Dynamic molecular aggregates within cells

Posted: 21 August 2023 | | No comments yet

Researchers from the University of Freiburg and the University of Cambridge have observed live cell formation of membraneless molecular aggregates, uncovering the interplay between biological mechanisms and physical force.

3d illustration of T cells or cancer cells

Inside cells, a multitude of critical processes occur within membraneless molecular aggregates. These dynamic structures play a pivotal role in ensuring the correct concentration and proximity of molecules necessary for cellular functions. Researchers from the University of Freiburg, Germany’s Cluster of Excellence CIBSS, and the University of Cambridge, UK, have achieved an innovative feat by witnessing and analysing the formation of these condensates in live cells. Their findings, published in Nature Communications, elucidates the fact that this process is guided not solely by physical forces but also by active biological mechanisms. Importantly, they’ve made their experimental methods and analysis tools accessible, democratising research on small aggregates even in less equipped laboratories.

In a hypothetical scenario where molecules are randomly dispersed within a cell, its viability would be compromised. Segmentation into specialised compartments becomes imperative for orchestrating numerous biochemical processes cohesively. While some compartments are membrane-bound, others are not and exist as “membraneless” molecular aggregates, commonly referred to as condensates. These condensates serve vital biological roles due to their adaptable sizes and quantities. The prevalent notion is that they form through a physical phenomenon known as “liquid-liquid phase separation.”

Professor Thorsten Hugel of the CIBSS Cluster of Excellence highlights, “These condensates exert significant control within cells, capable of accelerating or decelerating biochemical processes as needed.” Hugel collaborated on this study alongside Professor Aleks Reinhardt from the University of Cambridge.

Elusive insights from small condensates

The role of condensates in processing biological cues and external stimuli remains an area of limited exploration, as Hugel notes, “Research commonly concentrates on larger, stable condensates due to their tractability. However, these larger formations typically represent the culmination of protracted processes. In many aspects, it’s the small, dynamically growing and receding condensates that hold more intrigue.” The challenge lies in their small size and rapidity, rendering them challenging for high-resolution microscopy within live cells.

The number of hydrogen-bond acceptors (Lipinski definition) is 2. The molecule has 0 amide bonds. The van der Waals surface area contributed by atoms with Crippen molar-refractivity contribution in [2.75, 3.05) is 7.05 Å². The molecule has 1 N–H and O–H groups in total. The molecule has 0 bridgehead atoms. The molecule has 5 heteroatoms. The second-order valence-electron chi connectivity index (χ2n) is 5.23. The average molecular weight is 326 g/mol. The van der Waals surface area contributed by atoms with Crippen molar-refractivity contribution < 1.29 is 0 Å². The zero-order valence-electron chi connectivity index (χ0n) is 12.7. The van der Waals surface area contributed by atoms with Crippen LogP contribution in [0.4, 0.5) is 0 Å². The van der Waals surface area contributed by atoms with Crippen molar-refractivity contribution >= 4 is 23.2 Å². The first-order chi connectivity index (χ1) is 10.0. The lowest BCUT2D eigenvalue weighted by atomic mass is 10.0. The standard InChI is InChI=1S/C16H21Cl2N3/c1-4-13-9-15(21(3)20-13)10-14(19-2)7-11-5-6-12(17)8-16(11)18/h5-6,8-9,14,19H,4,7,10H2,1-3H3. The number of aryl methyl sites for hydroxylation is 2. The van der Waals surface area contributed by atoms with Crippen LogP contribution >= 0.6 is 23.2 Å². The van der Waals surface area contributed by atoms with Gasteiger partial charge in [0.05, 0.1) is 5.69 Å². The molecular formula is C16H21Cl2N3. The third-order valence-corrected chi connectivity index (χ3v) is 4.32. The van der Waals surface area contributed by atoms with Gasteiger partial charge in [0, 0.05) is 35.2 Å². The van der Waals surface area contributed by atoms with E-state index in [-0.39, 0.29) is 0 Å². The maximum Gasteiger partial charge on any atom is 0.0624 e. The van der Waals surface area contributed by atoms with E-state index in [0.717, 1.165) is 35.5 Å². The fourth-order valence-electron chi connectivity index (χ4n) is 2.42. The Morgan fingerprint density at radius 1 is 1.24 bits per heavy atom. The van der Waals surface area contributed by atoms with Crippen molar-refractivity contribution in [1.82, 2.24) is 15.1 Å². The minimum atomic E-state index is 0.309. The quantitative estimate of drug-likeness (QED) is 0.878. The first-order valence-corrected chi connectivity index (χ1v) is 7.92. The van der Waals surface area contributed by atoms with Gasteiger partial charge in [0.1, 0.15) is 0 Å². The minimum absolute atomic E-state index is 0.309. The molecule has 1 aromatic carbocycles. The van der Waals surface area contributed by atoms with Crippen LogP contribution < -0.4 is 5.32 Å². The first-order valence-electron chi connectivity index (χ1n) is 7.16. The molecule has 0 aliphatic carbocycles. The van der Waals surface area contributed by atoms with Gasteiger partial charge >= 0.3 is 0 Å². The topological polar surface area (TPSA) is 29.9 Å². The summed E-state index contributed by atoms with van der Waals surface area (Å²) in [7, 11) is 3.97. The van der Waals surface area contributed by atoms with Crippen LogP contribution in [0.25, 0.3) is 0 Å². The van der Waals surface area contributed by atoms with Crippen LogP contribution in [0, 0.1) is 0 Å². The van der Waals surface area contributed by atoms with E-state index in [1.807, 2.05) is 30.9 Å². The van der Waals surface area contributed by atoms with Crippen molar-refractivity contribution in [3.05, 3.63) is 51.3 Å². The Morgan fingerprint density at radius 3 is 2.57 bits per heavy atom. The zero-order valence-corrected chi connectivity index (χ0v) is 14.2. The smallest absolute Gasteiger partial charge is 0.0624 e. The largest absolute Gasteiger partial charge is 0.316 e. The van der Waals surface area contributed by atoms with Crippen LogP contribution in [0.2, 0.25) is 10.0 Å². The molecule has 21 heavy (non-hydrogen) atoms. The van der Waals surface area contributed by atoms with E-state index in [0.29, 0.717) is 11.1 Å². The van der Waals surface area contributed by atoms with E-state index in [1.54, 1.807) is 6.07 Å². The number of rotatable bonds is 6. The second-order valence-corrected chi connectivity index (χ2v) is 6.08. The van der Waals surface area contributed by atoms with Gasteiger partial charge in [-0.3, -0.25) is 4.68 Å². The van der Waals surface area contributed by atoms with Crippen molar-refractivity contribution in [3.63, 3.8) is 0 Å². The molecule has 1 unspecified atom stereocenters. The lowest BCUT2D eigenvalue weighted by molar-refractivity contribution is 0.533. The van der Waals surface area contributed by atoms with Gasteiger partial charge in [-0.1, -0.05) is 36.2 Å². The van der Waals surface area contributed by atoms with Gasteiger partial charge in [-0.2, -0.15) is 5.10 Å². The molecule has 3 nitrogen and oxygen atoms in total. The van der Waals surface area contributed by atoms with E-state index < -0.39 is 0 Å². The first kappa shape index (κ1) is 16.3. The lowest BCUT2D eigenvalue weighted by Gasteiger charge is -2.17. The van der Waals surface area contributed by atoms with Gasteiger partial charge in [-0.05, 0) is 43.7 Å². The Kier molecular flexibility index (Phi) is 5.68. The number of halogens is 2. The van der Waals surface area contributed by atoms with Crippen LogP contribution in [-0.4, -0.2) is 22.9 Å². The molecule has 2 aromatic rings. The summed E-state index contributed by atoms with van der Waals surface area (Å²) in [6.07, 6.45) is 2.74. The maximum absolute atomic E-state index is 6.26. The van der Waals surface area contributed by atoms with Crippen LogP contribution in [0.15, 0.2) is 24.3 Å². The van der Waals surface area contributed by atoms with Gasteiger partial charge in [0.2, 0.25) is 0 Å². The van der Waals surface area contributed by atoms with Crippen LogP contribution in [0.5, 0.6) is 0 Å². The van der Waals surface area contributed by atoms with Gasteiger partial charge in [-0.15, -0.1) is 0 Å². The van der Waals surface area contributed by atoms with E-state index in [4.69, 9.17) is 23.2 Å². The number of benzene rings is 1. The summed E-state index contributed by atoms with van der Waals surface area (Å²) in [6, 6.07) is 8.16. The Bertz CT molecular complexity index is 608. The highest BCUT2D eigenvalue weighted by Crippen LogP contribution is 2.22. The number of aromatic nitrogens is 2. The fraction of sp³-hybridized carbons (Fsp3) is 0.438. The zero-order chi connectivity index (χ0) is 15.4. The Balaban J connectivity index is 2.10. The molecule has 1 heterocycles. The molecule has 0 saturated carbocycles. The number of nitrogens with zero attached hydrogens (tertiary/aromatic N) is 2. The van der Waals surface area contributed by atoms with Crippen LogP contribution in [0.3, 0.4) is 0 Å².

Innovative approach overcomes technical barriers

The present study pioneers a solution to surmount these technical hurdles. Researchers from Freiburg and Cambridge innovatively combine high-resolution fluorescence microscopy, specifically high-angle illumination (HILO) microscopy, with a specialised experimental procedure and Artificial intelligence-driven analysis techniques.

Unanticipated halts in growth defy simple models

Comparing their live cell measurements with conventional theoretical models of condensate formation, the researchers stumbled upon unexpected outcomes. Reinhardt remarks, “The results caught us off-guard. The initial growth of the condensates we examined aligns with familiar physical models, as one might predict. Yet, upon reaching a certain size, their growth inexplicably ceases.”

Stress signalling governs NELF aggregate growth

The team concentrated on NELF protein aggregates for their study. These aggregates form during cellular stress, like heat-induced stress or protein aggregations as seen in neurodegenerative disorders. Co-author Dr Ritwick Sawakar explains, “NELF condensates in the cell nucleus effectively suppress gene expression, particularly vital during stress for cellular survival.” Interestingly, the researchers observed small NELF condensates even in non-stressed cells. Reinhardt elaborates, “While non-biological systems might exhibit ongoing growth once a critical size is attained, living cells demonstrate this only under stress conditions.” This suggests that cellular stress triggers controlled maintenance of small NELF condensates until stress signals instigate rapid large-scale growth.

Crucial role of protein aggregates in signal processing

The researchers believe this complex process holds significance for processing stress signals effectively, permitting rapid formation of larger condensates and dissolution of smaller ones when required. This adaptability allows cells to respond promptly to stress, especially pertinent in aging when less efficient stress responses contribute to age-related neurodegenerative diseases.

Protein aggregates are widely believed to serve diverse fundamental functions in cellular signal processing. The innovative method introduced in this study paves the way for a holistic comprehension of these roles. Additionally, it facilitates exploration into the involvement of protein aggregates in misfolding disorders such as dementia, Alzheimer’s, and Huntington’s diseases. Ultimately, an in-depth grasp of these mechanisms could enhance disease diagnosis and therapeutic development in the long run.